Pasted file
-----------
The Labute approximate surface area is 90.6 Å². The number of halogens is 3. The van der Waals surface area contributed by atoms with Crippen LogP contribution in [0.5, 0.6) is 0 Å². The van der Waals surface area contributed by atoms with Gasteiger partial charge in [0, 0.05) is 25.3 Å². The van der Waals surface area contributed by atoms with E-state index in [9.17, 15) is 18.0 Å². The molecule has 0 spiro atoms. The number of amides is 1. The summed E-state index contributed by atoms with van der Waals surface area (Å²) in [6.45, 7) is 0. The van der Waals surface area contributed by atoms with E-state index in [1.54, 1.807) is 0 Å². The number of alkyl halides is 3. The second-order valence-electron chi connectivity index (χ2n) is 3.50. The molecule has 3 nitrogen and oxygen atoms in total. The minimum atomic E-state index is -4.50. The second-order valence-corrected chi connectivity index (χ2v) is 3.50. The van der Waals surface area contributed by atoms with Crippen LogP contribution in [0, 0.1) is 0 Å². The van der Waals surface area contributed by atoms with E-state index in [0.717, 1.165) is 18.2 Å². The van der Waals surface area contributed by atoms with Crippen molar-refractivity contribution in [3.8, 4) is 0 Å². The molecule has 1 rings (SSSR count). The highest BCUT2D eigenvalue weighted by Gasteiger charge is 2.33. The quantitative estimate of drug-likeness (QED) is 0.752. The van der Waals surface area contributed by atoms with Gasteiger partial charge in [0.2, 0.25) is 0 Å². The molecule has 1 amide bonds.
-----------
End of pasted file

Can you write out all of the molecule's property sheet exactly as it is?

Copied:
The Labute approximate surface area is 90.6 Å². The number of halogens is 3. The van der Waals surface area contributed by atoms with Crippen LogP contribution in [0.5, 0.6) is 0 Å². The van der Waals surface area contributed by atoms with Gasteiger partial charge in [0, 0.05) is 25.3 Å². The van der Waals surface area contributed by atoms with E-state index in [9.17, 15) is 18.0 Å². The molecule has 0 spiro atoms. The number of amides is 1. The summed E-state index contributed by atoms with van der Waals surface area (Å²) in [6.45, 7) is 0. The van der Waals surface area contributed by atoms with E-state index in [1.54, 1.807) is 0 Å². The number of alkyl halides is 3. The second-order valence-electron chi connectivity index (χ2n) is 3.50. The molecule has 3 nitrogen and oxygen atoms in total. The minimum atomic E-state index is -4.50. The second-order valence-corrected chi connectivity index (χ2v) is 3.50. The van der Waals surface area contributed by atoms with Crippen LogP contribution in [0, 0.1) is 0 Å². The van der Waals surface area contributed by atoms with E-state index in [0.717, 1.165) is 18.2 Å². The van der Waals surface area contributed by atoms with Crippen molar-refractivity contribution in [3.8, 4) is 0 Å². The molecule has 1 rings (SSSR count). The highest BCUT2D eigenvalue weighted by Gasteiger charge is 2.33. The quantitative estimate of drug-likeness (QED) is 0.752. The van der Waals surface area contributed by atoms with Gasteiger partial charge in [0.2, 0.25) is 0 Å². The molecule has 1 amide bonds.